Interview: NASA’s New Rules for Manned Private Spaceflight

By Joe Pappalardo

Our report on NASA’s new contract detailing the rules for crew-carrying spacecraft features the insights of Philip McAlister, director of NASA’s Commercial Spaceflight Development. Here, we offer the full transcript of our Oct. 12 interview with McAlister, in which he details how NASA is trying to change the way it does business. (Light edits were made for clarity.)

Q

We’re interested in how NASA and private space are going to go forward as we go from cargo to crew contracts. Will there will be any sort of differences in the approach? I grabbed the draft request for proposal (RFP), and it seems like things will be done a little bit differently.

A

Yeah. There’s some big differences in the way we’re going about doing the crew part as opposed to the cargo part . . . I will give you what we see as the unique features associated with this draft RFP that’s clearly something that I think going forward is going to be the most interesting.

So the cargo [program] was started back in 2005, and we used an innovative mechanism called a Space Act Agreement. It’s similar to a grant in that we give, we provide funding to companies to develop a capability. It’s not necessarily to perform a NASA mission requirement—it’s to really just enable a capability, help a public purpose, maybe support the overall commercial development of space, which is also in NASA’s overall mission.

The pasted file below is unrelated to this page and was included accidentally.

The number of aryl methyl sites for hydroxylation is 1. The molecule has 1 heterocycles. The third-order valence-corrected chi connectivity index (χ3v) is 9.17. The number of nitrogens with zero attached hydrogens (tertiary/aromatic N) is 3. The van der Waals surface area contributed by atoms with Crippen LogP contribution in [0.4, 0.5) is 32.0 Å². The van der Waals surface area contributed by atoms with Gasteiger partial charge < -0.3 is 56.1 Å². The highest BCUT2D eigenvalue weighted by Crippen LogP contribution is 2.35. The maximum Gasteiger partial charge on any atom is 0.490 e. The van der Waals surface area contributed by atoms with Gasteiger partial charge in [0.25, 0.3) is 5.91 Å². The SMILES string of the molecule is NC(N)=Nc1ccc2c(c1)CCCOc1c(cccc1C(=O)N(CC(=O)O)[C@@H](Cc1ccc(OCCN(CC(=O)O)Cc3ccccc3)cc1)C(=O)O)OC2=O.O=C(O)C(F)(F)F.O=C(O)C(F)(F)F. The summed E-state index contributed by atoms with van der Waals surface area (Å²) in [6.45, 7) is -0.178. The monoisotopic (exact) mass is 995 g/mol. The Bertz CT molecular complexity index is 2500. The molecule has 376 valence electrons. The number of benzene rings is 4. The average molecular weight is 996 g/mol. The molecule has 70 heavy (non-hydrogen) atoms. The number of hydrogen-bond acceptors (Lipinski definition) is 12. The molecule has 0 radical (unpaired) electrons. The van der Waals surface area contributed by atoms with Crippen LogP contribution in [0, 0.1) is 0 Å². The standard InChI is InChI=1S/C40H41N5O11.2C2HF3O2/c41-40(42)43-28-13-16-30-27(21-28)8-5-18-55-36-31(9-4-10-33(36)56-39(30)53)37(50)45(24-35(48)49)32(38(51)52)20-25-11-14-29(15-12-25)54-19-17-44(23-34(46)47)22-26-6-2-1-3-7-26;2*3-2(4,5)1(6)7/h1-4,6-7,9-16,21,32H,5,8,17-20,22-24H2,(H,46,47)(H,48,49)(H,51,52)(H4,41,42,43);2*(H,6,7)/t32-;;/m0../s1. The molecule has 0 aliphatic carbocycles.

We didn’t have a requirement at that time for cargo transportation. We were going to use the international systems, which are the Russian process for cargo delivery, the European automated transfer vehicle, and the Japanese HTV, which is the H2 Transfer Vehicle. We had all those in the mix, and NASA was in the process of developing its Constellation architecture, and we were also going to use that to help resupply the space station. So this cargo program was really kind of . . . I don’t want to say a gamble, but it was kind of a backup option to all those other sorts of things.

Credit: Popular Sciene

Read more: Interview: NASA’s New Rules for Private Companies and Their Human-Carrying Spacecraft – Popular Mechanics

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